McHenry County Conservation District  •  18410 US Highway 14 •  Woodstock, IL 60098  •  815-338-MCCD(6223)

  Land Preservation & Natural Resources


Department Info | Scientific Research | Native Plant List | Completed Projects |Research Field Station


Emeral Ash BorerEmerald Ash Borer Beetle (EAB) - The Emerald Ash Borer beetle was detected in 2002 in Kane County and has spread throughout all collar counties including McHenry County. Ash trees in the county are showing signs of the infestation and are dying top down. There is no "cure" but there are ways to help to help slow it down; primarily, do not transport infected firewood. All campgrounds have a ban on outside firewood. See the brochures below for more information.

EAB is widespread at Kishwaukee Corridor from River Ranch to the County Line. Some areas have dead trees and others infected and dying trees. They number at least several hundred and more likely several thousand. It is confirmed at Pleasant Valley and Coral as well. Updated 2/12




EAB What to do

PestAlertEmerald Ash




Recent Discoveries

Cypripedium candidum
Lathyrus ochroleucus
Orchis spectabilis
Cypripedium candidum Lathyrus ochroleucus Orchis spectabilis

Spring 2011 - the greatest amount of new rare plant discoveries were made in one spring than over the past five years. The plants were discovered on sites where land management activities have occurred (i.e., prescribed burning, brush removal, and exotic species control) providing the necessary growing conditions for these plants to show up in places that we have never seen them before - additional proof that restoration and continued land management activities are necessary for rare plant survival. 

Rare Peniophora rufa Fungi Discovered
Rare Lead Plant Moth discovered at Glacial Park
Rare Peniophora rufa Fungi Discovered
Rare Lead Plant Moth discovered at Glacial Park
In 2011-2012, Dr. Patrick Leacock from the Field Museum is studing fungi diversity on district sites.  Dr. Leacock has served as the coordinator of a program established to document the fungi of the Chicago Region.  During a preliminary visit to Glacial Park in October 2010, Dr. Leacock made a new discovery in the Chicago area by finding Peniophora rufa on a dead stem of quaking aspen (Populus tremuloides). The only other known record for the greater Chicago Region is a 1984 collection from Waukesha County, Wisconsin, as this species is common to the north and wherever aspen is found.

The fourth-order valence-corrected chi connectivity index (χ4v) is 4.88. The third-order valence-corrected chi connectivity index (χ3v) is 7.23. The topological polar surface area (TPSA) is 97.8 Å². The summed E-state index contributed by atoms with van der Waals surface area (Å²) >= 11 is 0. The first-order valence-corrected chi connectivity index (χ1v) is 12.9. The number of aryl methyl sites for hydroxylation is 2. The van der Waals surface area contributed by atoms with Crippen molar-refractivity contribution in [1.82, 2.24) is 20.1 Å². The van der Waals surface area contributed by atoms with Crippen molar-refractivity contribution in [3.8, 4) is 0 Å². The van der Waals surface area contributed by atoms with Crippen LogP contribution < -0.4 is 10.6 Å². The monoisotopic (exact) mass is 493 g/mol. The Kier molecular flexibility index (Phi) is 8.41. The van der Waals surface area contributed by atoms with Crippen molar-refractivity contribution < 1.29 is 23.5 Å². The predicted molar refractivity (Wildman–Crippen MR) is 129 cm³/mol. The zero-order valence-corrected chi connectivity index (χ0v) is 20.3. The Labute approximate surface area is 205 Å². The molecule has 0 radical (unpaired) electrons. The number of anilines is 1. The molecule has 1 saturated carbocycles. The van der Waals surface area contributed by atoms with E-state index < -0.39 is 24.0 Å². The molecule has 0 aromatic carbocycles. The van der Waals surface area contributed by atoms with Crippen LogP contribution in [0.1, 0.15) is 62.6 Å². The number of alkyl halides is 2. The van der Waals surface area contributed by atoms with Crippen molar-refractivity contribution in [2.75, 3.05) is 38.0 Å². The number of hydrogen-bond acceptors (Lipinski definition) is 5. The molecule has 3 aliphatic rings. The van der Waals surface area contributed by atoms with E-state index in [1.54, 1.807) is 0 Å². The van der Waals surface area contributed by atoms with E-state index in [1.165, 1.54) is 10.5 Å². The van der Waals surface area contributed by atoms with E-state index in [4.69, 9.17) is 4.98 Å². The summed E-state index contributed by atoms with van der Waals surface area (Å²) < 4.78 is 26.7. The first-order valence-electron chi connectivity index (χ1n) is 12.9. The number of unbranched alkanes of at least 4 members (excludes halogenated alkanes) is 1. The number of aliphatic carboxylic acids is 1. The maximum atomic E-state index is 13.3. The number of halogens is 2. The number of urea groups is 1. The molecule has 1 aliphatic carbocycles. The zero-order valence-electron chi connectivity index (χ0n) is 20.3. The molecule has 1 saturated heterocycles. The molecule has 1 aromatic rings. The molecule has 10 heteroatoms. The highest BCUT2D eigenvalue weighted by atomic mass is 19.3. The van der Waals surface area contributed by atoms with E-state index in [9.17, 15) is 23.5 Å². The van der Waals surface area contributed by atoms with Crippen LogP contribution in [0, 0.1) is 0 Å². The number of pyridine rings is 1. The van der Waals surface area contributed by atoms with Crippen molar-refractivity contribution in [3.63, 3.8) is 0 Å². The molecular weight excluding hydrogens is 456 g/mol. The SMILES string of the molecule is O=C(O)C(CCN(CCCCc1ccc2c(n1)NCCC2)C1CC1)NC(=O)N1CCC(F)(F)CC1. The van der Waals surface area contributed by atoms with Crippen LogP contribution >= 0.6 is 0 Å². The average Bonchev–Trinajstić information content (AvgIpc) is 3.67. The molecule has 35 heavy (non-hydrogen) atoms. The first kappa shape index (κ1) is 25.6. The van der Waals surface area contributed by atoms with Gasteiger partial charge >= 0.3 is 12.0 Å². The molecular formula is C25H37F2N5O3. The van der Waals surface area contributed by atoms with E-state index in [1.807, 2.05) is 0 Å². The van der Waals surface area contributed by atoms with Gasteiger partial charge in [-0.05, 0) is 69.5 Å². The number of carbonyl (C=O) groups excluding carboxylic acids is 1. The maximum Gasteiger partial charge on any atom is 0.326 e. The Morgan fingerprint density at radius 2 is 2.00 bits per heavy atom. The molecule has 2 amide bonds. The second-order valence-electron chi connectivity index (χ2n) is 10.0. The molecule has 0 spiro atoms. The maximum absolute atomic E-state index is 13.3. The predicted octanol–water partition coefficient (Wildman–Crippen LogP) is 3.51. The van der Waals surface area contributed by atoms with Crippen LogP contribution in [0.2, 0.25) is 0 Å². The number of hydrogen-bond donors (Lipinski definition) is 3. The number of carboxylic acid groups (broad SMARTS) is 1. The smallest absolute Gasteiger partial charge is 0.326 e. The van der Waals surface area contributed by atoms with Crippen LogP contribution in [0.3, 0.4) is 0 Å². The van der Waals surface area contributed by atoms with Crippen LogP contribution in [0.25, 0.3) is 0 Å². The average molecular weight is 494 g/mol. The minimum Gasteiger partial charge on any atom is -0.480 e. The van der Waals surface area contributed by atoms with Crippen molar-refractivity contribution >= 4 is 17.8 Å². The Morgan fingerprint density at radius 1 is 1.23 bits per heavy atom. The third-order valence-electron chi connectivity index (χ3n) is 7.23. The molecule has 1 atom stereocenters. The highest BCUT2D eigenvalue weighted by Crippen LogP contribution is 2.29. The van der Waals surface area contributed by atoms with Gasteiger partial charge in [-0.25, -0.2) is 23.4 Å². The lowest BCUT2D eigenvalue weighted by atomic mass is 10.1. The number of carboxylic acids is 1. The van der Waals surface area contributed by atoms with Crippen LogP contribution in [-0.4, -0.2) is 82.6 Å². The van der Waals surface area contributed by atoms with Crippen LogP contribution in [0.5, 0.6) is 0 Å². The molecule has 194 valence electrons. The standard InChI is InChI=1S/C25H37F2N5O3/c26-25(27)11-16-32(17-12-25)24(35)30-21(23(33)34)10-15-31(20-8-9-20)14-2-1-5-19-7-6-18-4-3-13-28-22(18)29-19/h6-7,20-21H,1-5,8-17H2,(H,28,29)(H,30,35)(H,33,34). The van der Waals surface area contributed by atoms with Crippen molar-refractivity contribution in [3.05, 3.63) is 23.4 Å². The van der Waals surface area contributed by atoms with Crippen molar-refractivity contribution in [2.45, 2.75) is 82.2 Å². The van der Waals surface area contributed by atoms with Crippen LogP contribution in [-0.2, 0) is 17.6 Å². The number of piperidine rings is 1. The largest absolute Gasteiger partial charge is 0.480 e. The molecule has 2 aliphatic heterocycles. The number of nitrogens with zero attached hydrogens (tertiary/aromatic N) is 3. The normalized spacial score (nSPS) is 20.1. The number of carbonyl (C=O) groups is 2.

Thanks to the efforts of Laurie Ryan, District Plant Ecologist and Cathy Pollack of the USFWS Service, a rare prairie moth was discovered at Glacial Park. The leadplant flower moth feeds on the native prairie legume lead plant and is considered extremely rare in Illinois.


Current Restoration Projects: Spring 2012 updates coming soon.


Learn more about Restoration Projects

Left unmanaged, exotic and invasive plant species such as European Buckthorn, Asian honeysuckle and garlic mustard choke out native trees such as oaks, hickories and hazelnuts, creating such dense shade that even the ground layer of wildflowers can no longer survive. Eventually only bare soil remains, resulting in soil erosion and severely curtailing germination and survival of oak acorns.


General Organization of the Natural Resource Management Department

     The Natural Resource Management Department is divided into six major internal sections, each focusing on one or more major areas of concentration within the larger department. The NRM Department in turn focuses on its role within the larger mission of the District as an organization.
     These six sections include (for more information, click on the department section):

  1. Administration
  1. Land Management
  1. Plant Ecology 
  1. Wildlife Ecology
  1. Database & Cartographic Resources 
  1. Research Field Station
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